This provision may be especially valuable to high-income clients, according to Thomson Reuters.
The Joint Committee on Taxation has just released the “General Explanation of Tax Legislation Enacted in the 112th Congress”, with explanations of the American Taxpayer Relief Act of 2012. One provision removes many of the limitations on making a qualified rollover from a qualified plan to a designated Roth account in an “in-plan Roth rollover” after December 31, 2012.
“The Blue Book explanation of it is particularly helpful since no formal committee report or other explanation has been provided for this new provision,” according to Thomson Reuters.
Under the new law, if a 401(k) plan, 403(b) plan, or governmental 457(b) plan also has a Roth contribution program, the plan may allow an individual to elect to have the plan transfer any amount to a designated Roth account maintained for the individual's benefit. This is effectively a Roth conversion: the plan participant will report taxable income for moving pretax money into the Roth account but subsequent distributions will be tax-free, after five years and after age 59-1/2.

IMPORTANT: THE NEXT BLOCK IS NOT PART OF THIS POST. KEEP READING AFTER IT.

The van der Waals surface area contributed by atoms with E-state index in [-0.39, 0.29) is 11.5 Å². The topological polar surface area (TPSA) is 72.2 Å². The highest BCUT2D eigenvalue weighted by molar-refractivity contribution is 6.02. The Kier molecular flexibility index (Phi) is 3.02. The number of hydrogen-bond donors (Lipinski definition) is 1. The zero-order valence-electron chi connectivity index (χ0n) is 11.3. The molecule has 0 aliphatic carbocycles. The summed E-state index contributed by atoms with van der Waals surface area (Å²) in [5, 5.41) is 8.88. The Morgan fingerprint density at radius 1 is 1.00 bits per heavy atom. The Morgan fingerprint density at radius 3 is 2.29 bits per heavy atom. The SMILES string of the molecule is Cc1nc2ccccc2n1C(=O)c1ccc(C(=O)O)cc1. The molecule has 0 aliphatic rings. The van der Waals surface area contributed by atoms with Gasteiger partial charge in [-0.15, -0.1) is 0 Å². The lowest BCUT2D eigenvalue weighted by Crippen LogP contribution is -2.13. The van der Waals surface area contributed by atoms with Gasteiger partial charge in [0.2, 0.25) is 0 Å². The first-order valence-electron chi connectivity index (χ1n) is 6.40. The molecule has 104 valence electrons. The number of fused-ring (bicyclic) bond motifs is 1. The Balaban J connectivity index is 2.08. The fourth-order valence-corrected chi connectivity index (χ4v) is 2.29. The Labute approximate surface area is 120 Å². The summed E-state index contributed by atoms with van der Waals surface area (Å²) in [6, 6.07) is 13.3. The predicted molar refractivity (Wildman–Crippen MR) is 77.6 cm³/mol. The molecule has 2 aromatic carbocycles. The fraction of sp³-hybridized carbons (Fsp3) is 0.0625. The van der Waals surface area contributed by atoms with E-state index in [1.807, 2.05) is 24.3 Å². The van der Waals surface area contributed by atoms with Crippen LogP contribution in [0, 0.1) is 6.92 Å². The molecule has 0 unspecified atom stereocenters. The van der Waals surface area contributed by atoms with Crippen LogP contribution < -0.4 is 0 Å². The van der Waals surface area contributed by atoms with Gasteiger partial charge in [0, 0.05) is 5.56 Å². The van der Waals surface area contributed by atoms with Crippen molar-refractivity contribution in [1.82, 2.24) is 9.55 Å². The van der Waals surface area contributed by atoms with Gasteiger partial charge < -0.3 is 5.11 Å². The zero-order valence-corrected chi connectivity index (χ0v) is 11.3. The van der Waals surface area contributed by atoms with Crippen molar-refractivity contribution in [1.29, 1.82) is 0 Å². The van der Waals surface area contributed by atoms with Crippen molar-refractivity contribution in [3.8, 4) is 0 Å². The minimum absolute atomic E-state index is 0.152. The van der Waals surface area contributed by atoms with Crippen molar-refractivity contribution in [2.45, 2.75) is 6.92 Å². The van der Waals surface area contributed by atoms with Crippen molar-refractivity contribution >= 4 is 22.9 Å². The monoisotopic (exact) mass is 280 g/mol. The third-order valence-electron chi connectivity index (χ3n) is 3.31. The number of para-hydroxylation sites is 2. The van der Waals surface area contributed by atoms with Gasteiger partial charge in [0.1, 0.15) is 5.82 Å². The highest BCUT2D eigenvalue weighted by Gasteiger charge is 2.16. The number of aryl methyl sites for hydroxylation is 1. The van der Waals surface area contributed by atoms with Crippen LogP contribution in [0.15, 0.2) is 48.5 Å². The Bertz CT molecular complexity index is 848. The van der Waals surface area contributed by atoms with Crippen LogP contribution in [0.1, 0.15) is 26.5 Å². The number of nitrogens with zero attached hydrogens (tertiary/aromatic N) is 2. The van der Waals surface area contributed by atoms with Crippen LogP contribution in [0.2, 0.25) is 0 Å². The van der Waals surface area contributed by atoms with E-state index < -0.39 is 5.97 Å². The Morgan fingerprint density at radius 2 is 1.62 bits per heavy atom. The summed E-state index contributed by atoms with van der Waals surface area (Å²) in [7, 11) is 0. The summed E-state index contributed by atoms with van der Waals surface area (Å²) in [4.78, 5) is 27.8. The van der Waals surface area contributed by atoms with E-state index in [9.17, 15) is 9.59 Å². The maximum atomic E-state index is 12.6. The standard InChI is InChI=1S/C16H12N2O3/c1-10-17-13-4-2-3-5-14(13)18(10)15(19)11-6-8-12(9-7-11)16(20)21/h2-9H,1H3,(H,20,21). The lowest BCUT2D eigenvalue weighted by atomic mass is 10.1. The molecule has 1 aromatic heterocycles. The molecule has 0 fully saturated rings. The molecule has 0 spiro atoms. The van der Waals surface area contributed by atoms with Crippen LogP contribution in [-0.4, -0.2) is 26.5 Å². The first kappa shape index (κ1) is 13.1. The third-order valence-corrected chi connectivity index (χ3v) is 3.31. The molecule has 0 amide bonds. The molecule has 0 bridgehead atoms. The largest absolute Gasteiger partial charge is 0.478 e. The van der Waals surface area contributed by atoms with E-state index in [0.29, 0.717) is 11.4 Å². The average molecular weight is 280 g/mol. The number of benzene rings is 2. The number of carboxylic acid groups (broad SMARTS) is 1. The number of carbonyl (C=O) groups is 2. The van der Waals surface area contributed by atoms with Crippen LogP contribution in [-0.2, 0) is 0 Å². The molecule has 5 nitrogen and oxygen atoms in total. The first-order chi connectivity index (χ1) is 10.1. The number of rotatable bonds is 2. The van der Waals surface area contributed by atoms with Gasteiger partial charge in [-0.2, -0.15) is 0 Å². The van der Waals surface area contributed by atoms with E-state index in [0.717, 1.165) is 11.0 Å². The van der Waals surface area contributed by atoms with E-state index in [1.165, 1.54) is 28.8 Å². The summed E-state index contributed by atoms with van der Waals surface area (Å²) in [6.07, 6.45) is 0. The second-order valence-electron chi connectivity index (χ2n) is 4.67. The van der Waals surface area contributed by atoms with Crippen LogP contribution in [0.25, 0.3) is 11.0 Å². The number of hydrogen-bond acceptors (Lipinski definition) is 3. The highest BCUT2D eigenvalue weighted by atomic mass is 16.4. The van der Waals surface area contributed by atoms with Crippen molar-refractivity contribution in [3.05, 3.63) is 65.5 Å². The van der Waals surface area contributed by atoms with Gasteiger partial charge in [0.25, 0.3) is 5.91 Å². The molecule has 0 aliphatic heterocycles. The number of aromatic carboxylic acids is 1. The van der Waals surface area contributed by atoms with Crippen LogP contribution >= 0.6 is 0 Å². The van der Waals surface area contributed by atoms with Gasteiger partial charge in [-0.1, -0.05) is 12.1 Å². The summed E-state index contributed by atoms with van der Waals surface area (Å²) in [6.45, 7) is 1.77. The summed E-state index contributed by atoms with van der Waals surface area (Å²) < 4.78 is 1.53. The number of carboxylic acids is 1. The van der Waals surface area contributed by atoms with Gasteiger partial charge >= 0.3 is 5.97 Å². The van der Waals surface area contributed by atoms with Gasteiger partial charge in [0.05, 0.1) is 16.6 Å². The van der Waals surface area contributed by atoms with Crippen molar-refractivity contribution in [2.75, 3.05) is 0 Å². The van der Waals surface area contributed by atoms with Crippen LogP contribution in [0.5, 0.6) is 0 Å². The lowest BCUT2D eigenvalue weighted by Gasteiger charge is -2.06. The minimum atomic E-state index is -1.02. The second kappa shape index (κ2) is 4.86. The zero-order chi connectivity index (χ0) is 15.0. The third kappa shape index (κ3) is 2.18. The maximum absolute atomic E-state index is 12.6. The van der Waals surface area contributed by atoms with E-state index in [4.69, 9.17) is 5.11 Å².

Joint filers with modified adjusted gross income (MAGI) over $183,000, and single filers with MAGI over $125,000 cannot contribute to a Roth IRA in 2013.
“There is no such income restriction on in-plan Roth rollovers,” Thomson Reuters’ tax analysts observe. Thus, high-income clients can take advantage of the expanded in-plan Roth rollover rules to fund their Roth 401(k), 403(b) or 457(b) accounts. Those Roth plans, in turn, can then be rolled over, tax-free, to a Roth IRA when the employee retires or leave the company.
Thomson Reuters also notes that this new provision does not limit the number of rollovers a plan participant may make. Thus, participants probably will be able to make annual conversions of an amount that will keep them from moving into a higher tax bracket.